Essential information for businesses to remain compliant on transfer pricing

Transfer pricing (“TP”) is becoming increasingly important for many multinational corporations, as well as medium-sized international corporations, operating in Singapore and elsewhere. The essence of transfer pricing is the application of the ‘arm’s length principle’ in all related party transactions (RPTs). In short, the arm's length principle requires that transfer prices between related parties are equivalent to prices that are charged to third parties under the same or similar circumstances.

According to IRAS, transfer pricing refers to the price charged between related parties for various transactions, such as sale/purchase of goods, provision of services, usage of intangibles, and provision of loans. In simple terms, if a business were to charge $X for a product/service to a third party, it is also expected to charge the same price, or more, to its related parties.

Transfer pricing

In Singapore, businesses are required to comply with two important sections of the Income Tax Act in relation to its TP matters. 

  1. Section 34D – Related party transactions (RPTs) 
  2. Section 34F – Preparation of a transfer pricing documentation (TPD)

The following is a summary of the essential aspects of compliance required under the above sections respectively.

1. Section 34D - Related party transactions (RPTs)1

Under Section 34D, businesses are required to ensure that all its RPTs are conducted on an arm’s length basis. However, for certain RPTs, such as provision of routine support services and intercompany loans below SG$15 million, safe harbour rules may be applied as a proxy to charging arm’s length prices and these are accepted by IRAS.

IRAS carries out TP audits frequently to review intercompany transactions and to ascertain whether the RPTs adhere to the arm’s length principle.

If IRAS detects that RPTs were not conducted at arm’s length prices, it is empowered to make upward TP adjustments, which may result in additional tax liabilities and, in some instances, penalties. In addition, IRAS will also impose a 5% surcharge on the upward TP adjustments, which are non-deductible for tax purposes.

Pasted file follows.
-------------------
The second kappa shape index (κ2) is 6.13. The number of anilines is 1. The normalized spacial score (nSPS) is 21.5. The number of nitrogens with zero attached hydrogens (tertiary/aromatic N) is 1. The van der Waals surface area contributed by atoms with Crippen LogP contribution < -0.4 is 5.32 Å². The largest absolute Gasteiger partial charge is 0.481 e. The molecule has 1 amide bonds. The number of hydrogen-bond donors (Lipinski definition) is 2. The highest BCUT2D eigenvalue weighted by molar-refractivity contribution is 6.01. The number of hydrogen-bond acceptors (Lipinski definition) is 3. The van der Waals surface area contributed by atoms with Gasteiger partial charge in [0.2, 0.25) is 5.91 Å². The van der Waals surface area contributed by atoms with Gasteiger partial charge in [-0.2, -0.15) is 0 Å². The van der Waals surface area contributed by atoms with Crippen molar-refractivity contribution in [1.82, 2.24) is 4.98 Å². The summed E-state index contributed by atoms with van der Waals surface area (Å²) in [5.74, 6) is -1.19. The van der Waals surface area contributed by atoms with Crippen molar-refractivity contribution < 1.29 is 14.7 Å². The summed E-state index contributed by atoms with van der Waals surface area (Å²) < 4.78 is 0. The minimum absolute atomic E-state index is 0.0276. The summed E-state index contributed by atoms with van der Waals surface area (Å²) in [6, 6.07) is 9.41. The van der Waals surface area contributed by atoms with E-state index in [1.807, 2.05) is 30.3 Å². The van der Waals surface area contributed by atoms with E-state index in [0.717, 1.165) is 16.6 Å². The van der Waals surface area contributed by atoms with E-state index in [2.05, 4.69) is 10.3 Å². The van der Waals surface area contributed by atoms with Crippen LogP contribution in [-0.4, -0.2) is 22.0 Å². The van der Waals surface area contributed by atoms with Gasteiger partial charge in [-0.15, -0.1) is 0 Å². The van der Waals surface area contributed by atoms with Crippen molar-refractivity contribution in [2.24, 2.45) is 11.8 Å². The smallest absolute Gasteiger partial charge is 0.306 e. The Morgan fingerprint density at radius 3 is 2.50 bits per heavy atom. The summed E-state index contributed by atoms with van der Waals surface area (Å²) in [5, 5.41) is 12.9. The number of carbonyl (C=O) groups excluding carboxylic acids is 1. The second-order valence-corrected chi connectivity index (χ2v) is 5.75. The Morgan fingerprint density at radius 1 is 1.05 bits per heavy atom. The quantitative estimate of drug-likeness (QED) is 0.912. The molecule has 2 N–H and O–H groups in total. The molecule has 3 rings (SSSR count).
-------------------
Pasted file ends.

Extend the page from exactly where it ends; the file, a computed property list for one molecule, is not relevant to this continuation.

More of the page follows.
2. Section 34F - Preparation of a transfer pricing documentation (TPD)2

Under Section 34F, businesses are required to prepare a TPD if it meets either of the following conditions:

  • Gross revenue from trade is more than SG$10million; or
  • A TPD was required to be prepared in the previous period.  

The above requirement has been mandated from the Year of Assessment (YA) 2019. Some businesses may be exempted from preparing a TPD if its RPTs falls within the IRAS’ list of specified scenarios, or below the thresholds provided for specific RPTs.

Specified RPTs qualifying for exemption from TPD

  1. Related party domestic transaction subject to same tax rate.
  2. Related party domestic loan.
  3. Related party loan on which indicative margin is applied.
  4. Routine support services on which a 5% cost mark-up is applied.
  5. Related party transaction covered by Advance Pricing Agreement.
  6. RPTs not exceeding the thresholds as per the table below. 
a Purchase of goods from all related parties  SG$15 million
b Sales of goods to all related parties SG$15 million
c Loans owed to all related parties 
SG$15 million
d Loans owed by all related parties SG$15 million
e Service fee income
SG$1 million
f Service fee expenses 
SG$1 million
g Royalties or license fees income
SG$1 million
Royalties or license fees expenses
SG$1 million
i Lease/Rental income of any property SG$1 million
Lease or rental income of any property SG$1 million
k Guarantee fee income received / receivable
SG$1 million
l Guarantee fee expenses paid / payable
SG$1 million
m Any other RPT not covered by the above
SG$1 million

A business, that is required to prepare a TPD, must ensure that the TPD is ready and completed before the tax return filing due date, i.e. on 30 November annually. Failure to prepare a TPD in accordance with IRAS guidelines, or non-submission of the TPD upon IRAS request, may result in a fine of up to SG$10,000 being imposed.

It is vital that every business that is part of a group, continues to review its RPTs and evaluate if it is in compliance with Sections 34D and 34F to avoid any unwarranted surprises or fines from IRAS.

At Hawksford, we are able to review and advise if the RPTs are in compliance with Singapore’s tax laws and, if not, propose viable solutions. We are also able to assist businesses on the requirements for preparation of a TPD (where required).* 

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